Educator criticizes North American Jewish leadership
MONTREAL — The Jewish community should take note: bad leadership may be worse than no leadership at all, says U.S. writer and educator Erica Brown.
In addition, current North American Jewish leadership is in a vacuum and suffering from a culture of managing, not visionary direction.
Speaking recently to an audience of about 200 at the Tifereth Beth David Jerusalem synagogue, Brown, 46, a faculty member of the Israel-based Wexner Foundation, author of seven books and scholar-in-residence at the Jewish Federation of Greater Washington, lived up to her reputation as an engaging and provocative figure in American Jewish life.
Brown is observant and has a popular website (www.ericabrown.com). She challenged the audience in seminar style during her one-hour talk, in keeping with her goal of making people “uncomfortable” in the search for answers to proverbial Jewish life questions.
“I am not here to make you comfortable,” she said, daring them to think hard about the conventions they’ve lived with.
She posed questions and expected answers in return to the overall question put forward: “Where have all the Jewish leaders gone?”
Jewish leadership is adrift in a swamp of “murkiness” and self-satisfied drift towards inertia, she believes.
Real leadership, she said, involves the ability to make unpopular decisions and to eschew a sense of self-entitlement.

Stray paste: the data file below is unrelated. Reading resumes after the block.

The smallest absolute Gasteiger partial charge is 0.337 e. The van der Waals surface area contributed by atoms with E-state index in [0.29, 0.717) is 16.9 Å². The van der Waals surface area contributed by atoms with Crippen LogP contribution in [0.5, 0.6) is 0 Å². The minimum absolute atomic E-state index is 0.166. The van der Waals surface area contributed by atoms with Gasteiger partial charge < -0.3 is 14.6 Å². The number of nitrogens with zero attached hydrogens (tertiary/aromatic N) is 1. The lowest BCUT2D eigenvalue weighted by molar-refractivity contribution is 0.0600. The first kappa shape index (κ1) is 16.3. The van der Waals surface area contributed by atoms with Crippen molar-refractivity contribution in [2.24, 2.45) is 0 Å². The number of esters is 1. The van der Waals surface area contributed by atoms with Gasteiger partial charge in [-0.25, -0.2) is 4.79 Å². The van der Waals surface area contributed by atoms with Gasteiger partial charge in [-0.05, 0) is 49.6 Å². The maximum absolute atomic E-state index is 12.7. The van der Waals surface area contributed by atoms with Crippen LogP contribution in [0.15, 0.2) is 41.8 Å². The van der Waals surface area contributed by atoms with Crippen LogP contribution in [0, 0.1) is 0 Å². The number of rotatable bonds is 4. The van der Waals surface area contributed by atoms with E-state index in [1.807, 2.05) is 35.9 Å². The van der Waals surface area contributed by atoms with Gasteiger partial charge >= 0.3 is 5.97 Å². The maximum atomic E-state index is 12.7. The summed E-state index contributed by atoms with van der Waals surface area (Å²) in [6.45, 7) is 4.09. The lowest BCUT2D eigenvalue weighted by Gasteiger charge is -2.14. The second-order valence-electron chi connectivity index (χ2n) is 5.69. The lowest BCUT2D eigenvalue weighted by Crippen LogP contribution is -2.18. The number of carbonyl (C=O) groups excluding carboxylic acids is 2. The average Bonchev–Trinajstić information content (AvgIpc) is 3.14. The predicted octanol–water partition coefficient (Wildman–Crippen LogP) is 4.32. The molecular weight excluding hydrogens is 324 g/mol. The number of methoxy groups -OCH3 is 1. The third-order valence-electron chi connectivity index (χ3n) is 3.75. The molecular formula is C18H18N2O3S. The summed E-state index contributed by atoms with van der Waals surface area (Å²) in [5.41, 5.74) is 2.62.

But no leadership, she stressed, is still better than bad leadership.
“I know presidents of synagogues,” Brown said, “who never go to shul, and leaders spend their whole time ‘putting out fires.’”
The Jewish community in North America, she said, has spent a century building up Jewish organizational life, yet has not adapted to the younger, emerging generation of Jews who are not turned on by Jewish institutions and are drawn more to issues of social justice and spirituality – if not necessarily ritual observance.
“We tend to bounce from leader to leader and then we see how leaderless we actually are,” Brown said.
Interestingly, Brown, using several biblical sources (she also teaches regular Torah classes), tried to demonstrate how the Bible does not generally take a “positive view” of leadership, since so often leadership can be driven by ego and a sense of entitlement in some cases, while others don’t want the burden.
Even Moses initially said no, she reminded, when God wanted him to lead the People of Israel.
At the same time, Brown added facetiously, people want leaders because they “need someone to blame” when things don’t work out.
In a very real way, she said, to be a good leader involves being a good follower, in the sense of acting as “heirs” to the Torah example and Jewish ethos.
“To see yourselves not just as leaders but as followers, as masters of the knowledge contained in the Torah… that carries the ‘power’ for great leadership.”
Brown’s latest book, Leadership in the Wilderness, uses the Book of Numbers to show how leadership helped the Jews survive the ordeal of the desert on the way to the Promised Land after their liberation from slavery.
Her website, as well, has its own link to the issue of leadership, citing numerous “Leading with Meaning” training workshops for Jewish organizations.
In reference to her book, Brown explains on her site: “I have always been intrigued by power and powerlessness and how power within institutions works. Spending time in sacred pages helped me understand why truths about human adventures so long ago still hold truths about human nature today and how the wilderness is an apt and poignant metaphor for leadership.”